Study indicates drop in mortality rates
But gap between best, worst hospitals has grown
The ninth annual HealthGrades Hospital Quality in America Study contained some encouraging news, but also some troubling data, according to officials of the Golden CO-based organization.
It showed, for example, that the nation's in-hospital risk-adjusted mortality rate improved, on average, 8% from 2003 to 2005. However, the degree of improvement varied widely by procedure and diagnosis studied (the range was from -19.6% to 24.72%.)
A total of 40.6 million Medicare hospitalization records from the years 2003 through 2005 were analyzed for the HealthGrades study. Each of the 5,000+ hospitals gets a one-, three- or five-star rating indicating poor, average or excellent outcomes in each of 28 medical categories. Researchers analyzed such diagnoses as: Acute Myocardial Infarction, Community Acquired Pneumonia, Coronary Bypass Surgery, Heart Failure, and Coronary Interventional Procedures.
The study found much lower risk-adjusted mortality rates for the five-star rated hospitals across all three years.
In a continuing trend that Samantha Collier, MD, the author of the study and the vice president of medical affairs at HealthGrades, calls "a concerning finding," the "quality chasm" between the best and poorest-performing hospitals has grown by approximately 5% since last year's study.
"The Eighth Annual HealthGrades Hospital Quality in America study (last year's study) showed an overall average gap of 65% between five-star and one-star hospitals across multiple diagnoses and procedures," Collier explains.
Collier points out that the "contradictory" statistics do, in fact, measure two different things. "Medicare beneficiaries in the U.S. during the time period studied have seen a decline in absolute and risk-adjusted mortality rates, which is great," she notes. "However, that looks from the '5,000 ft. level' across a wide array of diagnoses and procedures."
But when the top-rated hospitals are compared to the one-star hospitals, things come into clearer focus. "While in the aggregate everyone is doing better, the best are getting better at a faster rate than the bottom performers," she explains.
This would appear to run contrary to the conventional wisdom which argues that as the top performers come closer to perfection they will find it harder to improve. "I don't know that anyone knows where the cap is, and where [improvement] starts to get marginal," says Collier.
What the data does underscore, she continues, is that "There is still a lot of opportunity in hospitals for continuous quality improvement." Some of the reasons why top performers keep getting better, she says, are that "They continuously look to find where opportunities to improve are, they tackle the problems, find a solution, and move on to the next problem. There is never an end."
The ideal goal, she says, would be to actually reach a limit "where you would have to put whole lot of effort in to just get marginal improvement."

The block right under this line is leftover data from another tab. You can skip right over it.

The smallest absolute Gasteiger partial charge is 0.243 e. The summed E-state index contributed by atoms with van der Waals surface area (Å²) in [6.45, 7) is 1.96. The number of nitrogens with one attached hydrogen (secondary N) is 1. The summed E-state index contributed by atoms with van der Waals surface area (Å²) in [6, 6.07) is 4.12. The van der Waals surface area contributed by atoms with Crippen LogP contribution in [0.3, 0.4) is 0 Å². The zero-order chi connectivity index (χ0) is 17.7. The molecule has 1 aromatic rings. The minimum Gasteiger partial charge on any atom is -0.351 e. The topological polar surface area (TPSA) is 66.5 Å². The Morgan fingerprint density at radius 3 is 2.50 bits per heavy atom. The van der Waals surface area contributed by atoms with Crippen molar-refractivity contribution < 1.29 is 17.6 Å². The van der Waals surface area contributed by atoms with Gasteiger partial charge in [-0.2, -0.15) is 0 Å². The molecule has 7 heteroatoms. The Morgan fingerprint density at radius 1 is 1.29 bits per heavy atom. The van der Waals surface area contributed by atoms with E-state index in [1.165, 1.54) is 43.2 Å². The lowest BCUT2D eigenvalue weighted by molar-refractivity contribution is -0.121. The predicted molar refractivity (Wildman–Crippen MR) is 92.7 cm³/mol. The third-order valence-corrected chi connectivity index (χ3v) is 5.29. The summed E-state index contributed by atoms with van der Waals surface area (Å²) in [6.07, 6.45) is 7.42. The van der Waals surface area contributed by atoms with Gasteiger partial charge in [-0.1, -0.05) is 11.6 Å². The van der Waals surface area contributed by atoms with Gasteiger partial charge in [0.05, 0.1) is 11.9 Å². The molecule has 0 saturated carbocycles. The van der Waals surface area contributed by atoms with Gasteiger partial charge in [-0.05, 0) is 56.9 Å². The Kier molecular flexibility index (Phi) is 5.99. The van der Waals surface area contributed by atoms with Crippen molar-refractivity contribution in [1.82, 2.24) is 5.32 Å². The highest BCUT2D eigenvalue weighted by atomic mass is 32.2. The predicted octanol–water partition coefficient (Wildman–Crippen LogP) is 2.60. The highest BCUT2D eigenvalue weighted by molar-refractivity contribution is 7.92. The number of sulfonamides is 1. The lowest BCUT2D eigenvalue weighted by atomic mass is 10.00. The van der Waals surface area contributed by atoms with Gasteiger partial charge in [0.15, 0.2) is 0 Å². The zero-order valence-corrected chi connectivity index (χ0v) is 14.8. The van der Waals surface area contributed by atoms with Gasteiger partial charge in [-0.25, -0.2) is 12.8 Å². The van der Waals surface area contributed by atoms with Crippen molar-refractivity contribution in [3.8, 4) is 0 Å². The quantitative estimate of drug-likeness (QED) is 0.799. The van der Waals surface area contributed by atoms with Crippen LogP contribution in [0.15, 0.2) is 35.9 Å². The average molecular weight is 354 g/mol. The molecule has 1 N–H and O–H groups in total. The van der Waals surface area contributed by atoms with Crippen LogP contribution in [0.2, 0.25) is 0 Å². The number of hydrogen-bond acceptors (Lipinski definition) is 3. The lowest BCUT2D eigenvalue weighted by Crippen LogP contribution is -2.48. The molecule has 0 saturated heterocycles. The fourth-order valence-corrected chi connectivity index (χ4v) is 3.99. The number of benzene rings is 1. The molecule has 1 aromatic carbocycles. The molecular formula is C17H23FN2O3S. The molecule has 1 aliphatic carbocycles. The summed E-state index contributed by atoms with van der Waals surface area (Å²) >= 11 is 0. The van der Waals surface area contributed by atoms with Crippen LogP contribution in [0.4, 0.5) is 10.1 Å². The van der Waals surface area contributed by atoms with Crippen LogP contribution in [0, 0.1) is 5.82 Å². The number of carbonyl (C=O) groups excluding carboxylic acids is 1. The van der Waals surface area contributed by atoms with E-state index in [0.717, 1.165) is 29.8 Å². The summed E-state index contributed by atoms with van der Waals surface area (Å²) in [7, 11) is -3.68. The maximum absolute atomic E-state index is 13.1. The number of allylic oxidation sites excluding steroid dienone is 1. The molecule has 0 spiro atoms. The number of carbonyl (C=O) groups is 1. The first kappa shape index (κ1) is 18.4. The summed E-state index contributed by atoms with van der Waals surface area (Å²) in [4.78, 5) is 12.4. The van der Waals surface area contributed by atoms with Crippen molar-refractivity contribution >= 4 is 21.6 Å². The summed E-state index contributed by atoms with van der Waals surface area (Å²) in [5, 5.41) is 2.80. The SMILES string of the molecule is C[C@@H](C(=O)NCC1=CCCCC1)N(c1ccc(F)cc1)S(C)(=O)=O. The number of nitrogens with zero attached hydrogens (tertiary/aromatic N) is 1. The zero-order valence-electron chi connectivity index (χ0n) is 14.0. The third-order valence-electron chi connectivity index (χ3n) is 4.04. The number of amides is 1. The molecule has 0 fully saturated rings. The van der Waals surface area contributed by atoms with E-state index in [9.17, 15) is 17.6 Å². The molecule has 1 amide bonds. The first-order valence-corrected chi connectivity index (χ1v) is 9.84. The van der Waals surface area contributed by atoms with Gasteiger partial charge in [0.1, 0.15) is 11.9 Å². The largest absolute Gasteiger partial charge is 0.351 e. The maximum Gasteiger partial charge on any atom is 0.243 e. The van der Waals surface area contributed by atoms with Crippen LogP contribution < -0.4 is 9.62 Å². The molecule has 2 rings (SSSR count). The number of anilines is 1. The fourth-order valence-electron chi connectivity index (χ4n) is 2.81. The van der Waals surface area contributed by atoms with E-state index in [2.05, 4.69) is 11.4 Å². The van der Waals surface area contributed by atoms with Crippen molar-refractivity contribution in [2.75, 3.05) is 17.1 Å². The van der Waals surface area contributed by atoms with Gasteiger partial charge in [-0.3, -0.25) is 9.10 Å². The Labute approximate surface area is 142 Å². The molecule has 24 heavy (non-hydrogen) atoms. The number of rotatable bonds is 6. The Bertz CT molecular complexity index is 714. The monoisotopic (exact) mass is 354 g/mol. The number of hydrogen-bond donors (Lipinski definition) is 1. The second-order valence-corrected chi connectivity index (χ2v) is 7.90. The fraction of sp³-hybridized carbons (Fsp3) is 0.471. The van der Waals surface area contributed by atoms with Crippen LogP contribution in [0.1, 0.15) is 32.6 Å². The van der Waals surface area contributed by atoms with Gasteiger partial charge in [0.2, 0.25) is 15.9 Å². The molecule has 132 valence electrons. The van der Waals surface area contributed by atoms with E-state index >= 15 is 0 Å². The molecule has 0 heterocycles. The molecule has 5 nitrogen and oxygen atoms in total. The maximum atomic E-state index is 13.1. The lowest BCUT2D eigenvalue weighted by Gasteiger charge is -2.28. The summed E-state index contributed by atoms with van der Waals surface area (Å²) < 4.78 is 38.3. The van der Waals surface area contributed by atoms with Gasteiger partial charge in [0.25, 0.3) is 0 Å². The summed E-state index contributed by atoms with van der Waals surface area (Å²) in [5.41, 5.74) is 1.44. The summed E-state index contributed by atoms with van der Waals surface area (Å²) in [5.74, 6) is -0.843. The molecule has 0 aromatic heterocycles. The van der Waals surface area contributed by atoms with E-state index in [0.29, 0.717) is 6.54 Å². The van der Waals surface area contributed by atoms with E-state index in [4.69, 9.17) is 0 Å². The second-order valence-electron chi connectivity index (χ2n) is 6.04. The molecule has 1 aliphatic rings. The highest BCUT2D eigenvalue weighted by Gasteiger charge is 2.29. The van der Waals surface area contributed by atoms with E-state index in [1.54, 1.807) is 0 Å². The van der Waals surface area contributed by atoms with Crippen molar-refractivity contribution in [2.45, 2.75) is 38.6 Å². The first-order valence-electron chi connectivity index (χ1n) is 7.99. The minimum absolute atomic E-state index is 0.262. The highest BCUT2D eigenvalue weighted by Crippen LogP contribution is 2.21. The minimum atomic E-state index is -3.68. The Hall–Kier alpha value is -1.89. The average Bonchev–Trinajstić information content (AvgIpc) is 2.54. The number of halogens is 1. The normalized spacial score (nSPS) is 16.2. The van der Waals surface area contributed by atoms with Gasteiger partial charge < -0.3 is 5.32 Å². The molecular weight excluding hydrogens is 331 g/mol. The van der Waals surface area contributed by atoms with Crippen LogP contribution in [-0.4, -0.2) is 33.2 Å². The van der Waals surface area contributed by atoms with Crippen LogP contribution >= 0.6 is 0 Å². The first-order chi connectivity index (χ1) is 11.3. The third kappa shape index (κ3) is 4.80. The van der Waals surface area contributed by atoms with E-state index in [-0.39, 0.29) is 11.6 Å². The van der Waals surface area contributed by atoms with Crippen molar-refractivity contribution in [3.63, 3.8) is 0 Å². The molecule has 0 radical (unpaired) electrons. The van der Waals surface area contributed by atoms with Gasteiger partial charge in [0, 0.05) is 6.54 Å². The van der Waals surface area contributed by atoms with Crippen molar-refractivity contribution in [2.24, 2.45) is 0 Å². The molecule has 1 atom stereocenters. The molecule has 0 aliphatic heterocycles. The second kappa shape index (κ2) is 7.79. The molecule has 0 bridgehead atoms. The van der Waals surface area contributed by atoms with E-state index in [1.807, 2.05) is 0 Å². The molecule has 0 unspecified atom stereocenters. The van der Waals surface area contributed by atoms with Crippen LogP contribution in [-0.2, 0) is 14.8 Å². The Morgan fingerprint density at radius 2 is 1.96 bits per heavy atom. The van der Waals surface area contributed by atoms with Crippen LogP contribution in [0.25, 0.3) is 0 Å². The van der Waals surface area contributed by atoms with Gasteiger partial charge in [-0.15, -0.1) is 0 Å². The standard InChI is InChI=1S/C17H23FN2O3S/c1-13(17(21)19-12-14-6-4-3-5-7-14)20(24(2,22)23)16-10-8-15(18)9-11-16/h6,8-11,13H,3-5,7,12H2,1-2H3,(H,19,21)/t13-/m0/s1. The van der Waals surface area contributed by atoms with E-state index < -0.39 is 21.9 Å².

There are periods in any organization's growth where with little effort big gains can be made, she continues. What sets apart the "true level-five organizations," says Collier, is, "As the effort needed to improve becomes greater, the investment becomes greater."
The key finding of this latest study, she asserts, "Is that it is possible to achieve that."
That finding, that such excellence is achievable, should be an inspiration for those hospitals that have farther to go, says Collier. It should also make them realize, she adds, that they have to make an investment and a commitment and continually examine their progress.
"I think some of the characteristics of top performing hospitals involve not just a verbal commitment, but an action commitment from the board all the way down that quality is our strategy," says Collier. "You've got to make the necessary capital, labor, and technology investments to get the best quality and safety outcomes." For example, she notes, "Some facilities are committed to having the lowest RN to patient ratios possible, while others simply say they can't do that."
What are the keys to a lower performer turning things around? "First of all, if they are not benchmarking — which most hospitals do — they've got to do that," says Collier. "There are still some smaller facilities that have difficulty acquiring a database that has the ability to do that, but at least they can use HealthGrades' ratings. If you are not where you should be or could be, use that information to drill down to get the necessary resources to improve."
[For more information, contact: Samantha Collier, MD, Vice President, Medical Affairs, HealthGrades, 500 Golden Ridge Rd., Suite 100, Golden, CO 80401. Phone: ( 303) 716-6548. Fax: ( 303) 716-6648. HealthGrades ratings are posted free on its website, www.healthgrades.com. A copy of the study, which includes tables, is also available on the HealthGrades web site.]